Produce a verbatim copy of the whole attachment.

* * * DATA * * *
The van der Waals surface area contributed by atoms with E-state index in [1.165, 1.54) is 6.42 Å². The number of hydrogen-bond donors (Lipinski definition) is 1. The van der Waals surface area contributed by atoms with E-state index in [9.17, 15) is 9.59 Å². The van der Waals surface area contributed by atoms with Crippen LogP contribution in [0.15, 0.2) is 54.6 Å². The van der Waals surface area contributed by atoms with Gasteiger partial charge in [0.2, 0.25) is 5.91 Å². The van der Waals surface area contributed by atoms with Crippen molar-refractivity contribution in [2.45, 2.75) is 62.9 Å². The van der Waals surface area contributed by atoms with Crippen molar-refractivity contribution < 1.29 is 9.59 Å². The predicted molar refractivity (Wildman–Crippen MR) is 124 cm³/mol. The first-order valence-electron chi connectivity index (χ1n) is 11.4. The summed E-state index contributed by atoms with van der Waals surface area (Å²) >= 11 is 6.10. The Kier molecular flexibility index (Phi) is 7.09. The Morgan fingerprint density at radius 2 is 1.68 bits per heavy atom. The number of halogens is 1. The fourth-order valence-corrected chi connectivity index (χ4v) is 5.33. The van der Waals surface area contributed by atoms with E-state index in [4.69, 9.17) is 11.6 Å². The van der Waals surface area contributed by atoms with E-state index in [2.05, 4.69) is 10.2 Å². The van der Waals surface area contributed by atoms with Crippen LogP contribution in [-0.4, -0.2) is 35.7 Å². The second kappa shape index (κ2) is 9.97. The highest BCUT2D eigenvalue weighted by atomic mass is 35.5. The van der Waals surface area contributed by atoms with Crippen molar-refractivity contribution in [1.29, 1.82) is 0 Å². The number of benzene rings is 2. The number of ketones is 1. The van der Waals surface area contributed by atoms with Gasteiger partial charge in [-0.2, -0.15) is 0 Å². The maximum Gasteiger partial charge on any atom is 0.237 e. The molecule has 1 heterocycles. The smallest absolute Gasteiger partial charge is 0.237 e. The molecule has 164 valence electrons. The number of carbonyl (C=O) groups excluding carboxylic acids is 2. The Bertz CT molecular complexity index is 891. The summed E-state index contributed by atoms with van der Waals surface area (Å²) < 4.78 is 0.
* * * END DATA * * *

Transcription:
The van der Waals surface area contributed by atoms with E-state index in [1.165, 1.54) is 6.42 Å². The number of hydrogen-bond donors (Lipinski definition) is 1. The van der Waals surface area contributed by atoms with E-state index in [9.17, 15) is 9.59 Å². The van der Waals surface area contributed by atoms with Crippen LogP contribution in [0.15, 0.2) is 54.6 Å². The van der Waals surface area contributed by atoms with Gasteiger partial charge in [0.2, 0.25) is 5.91 Å². The van der Waals surface area contributed by atoms with Crippen molar-refractivity contribution in [2.45, 2.75) is 62.9 Å². The van der Waals surface area contributed by atoms with Crippen molar-refractivity contribution < 1.29 is 9.59 Å². The predicted molar refractivity (Wildman–Crippen MR) is 124 cm³/mol. The first-order valence-electron chi connectivity index (χ1n) is 11.4. The summed E-state index contributed by atoms with van der Waals surface area (Å²) >= 11 is 6.10. The Kier molecular flexibility index (Phi) is 7.09. The Morgan fingerprint density at radius 2 is 1.68 bits per heavy atom. The number of halogens is 1. The fourth-order valence-corrected chi connectivity index (χ4v) is 5.33. The van der Waals surface area contributed by atoms with E-state index in [4.69, 9.17) is 11.6 Å². The van der Waals surface area contributed by atoms with E-state index in [2.05, 4.69) is 10.2 Å². The van der Waals surface area contributed by atoms with Crippen LogP contribution in [-0.4, -0.2) is 35.7 Å². The second kappa shape index (κ2) is 9.97. The highest BCUT2D eigenvalue weighted by atomic mass is 35.5. The van der Waals surface area contributed by atoms with Crippen molar-refractivity contribution in [1.29, 1.82) is 0 Å². The number of benzene rings is 2. The number of ketones is 1. The van der Waals surface area contributed by atoms with Gasteiger partial charge in [-0.2, -0.15) is 0 Å². The maximum Gasteiger partial charge on any atom is 0.237 e. The molecule has 1 heterocycles. The smallest absolute Gasteiger partial charge is 0.237 e. The molecule has 164 valence electrons. The number of carbonyl (C=O) groups excluding carboxylic acids is 2. The Bertz CT molecular complexity index is 891. The summed E-state index contributed by atoms with van der Waals surface area (Å²) < 4.78 is 0.